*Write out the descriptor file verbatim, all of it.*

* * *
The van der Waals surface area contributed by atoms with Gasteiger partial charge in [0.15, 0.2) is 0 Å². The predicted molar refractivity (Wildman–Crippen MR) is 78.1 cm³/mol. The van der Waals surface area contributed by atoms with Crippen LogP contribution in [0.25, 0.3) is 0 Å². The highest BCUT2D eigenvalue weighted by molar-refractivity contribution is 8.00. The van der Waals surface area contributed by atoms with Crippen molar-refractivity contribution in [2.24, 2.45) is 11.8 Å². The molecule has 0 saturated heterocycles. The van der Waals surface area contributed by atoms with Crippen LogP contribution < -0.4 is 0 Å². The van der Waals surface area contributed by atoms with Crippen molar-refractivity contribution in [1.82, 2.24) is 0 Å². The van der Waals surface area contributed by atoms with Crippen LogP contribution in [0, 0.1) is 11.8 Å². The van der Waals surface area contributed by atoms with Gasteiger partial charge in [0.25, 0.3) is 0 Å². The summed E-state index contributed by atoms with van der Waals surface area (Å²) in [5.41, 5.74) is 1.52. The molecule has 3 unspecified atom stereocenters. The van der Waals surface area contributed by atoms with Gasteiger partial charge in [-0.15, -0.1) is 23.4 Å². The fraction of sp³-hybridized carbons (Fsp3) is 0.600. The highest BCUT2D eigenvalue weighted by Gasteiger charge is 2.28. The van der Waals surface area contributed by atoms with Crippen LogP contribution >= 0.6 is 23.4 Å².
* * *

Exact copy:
The van der Waals surface area contributed by atoms with Gasteiger partial charge in [0.15, 0.2) is 0 Å². The predicted molar refractivity (Wildman–Crippen MR) is 78.1 cm³/mol. The van der Waals surface area contributed by atoms with Crippen LogP contribution in [0.25, 0.3) is 0 Å². The highest BCUT2D eigenvalue weighted by molar-refractivity contribution is 8.00. The van der Waals surface area contributed by atoms with Crippen molar-refractivity contribution in [2.24, 2.45) is 11.8 Å². The molecule has 0 saturated heterocycles. The van der Waals surface area contributed by atoms with Crippen LogP contribution < -0.4 is 0 Å². The van der Waals surface area contributed by atoms with Crippen molar-refractivity contribution in [1.82, 2.24) is 0 Å². The van der Waals surface area contributed by atoms with Crippen LogP contribution in [0, 0.1) is 11.8 Å². The van der Waals surface area contributed by atoms with Gasteiger partial charge in [0.25, 0.3) is 0 Å². The summed E-state index contributed by atoms with van der Waals surface area (Å²) in [5.41, 5.74) is 1.52. The molecule has 3 unspecified atom stereocenters. The van der Waals surface area contributed by atoms with Gasteiger partial charge in [-0.15, -0.1) is 23.4 Å². The fraction of sp³-hybridized carbons (Fsp3) is 0.600. The highest BCUT2D eigenvalue weighted by Gasteiger charge is 2.28. The van der Waals surface area contributed by atoms with Crippen LogP contribution >= 0.6 is 23.4 Å².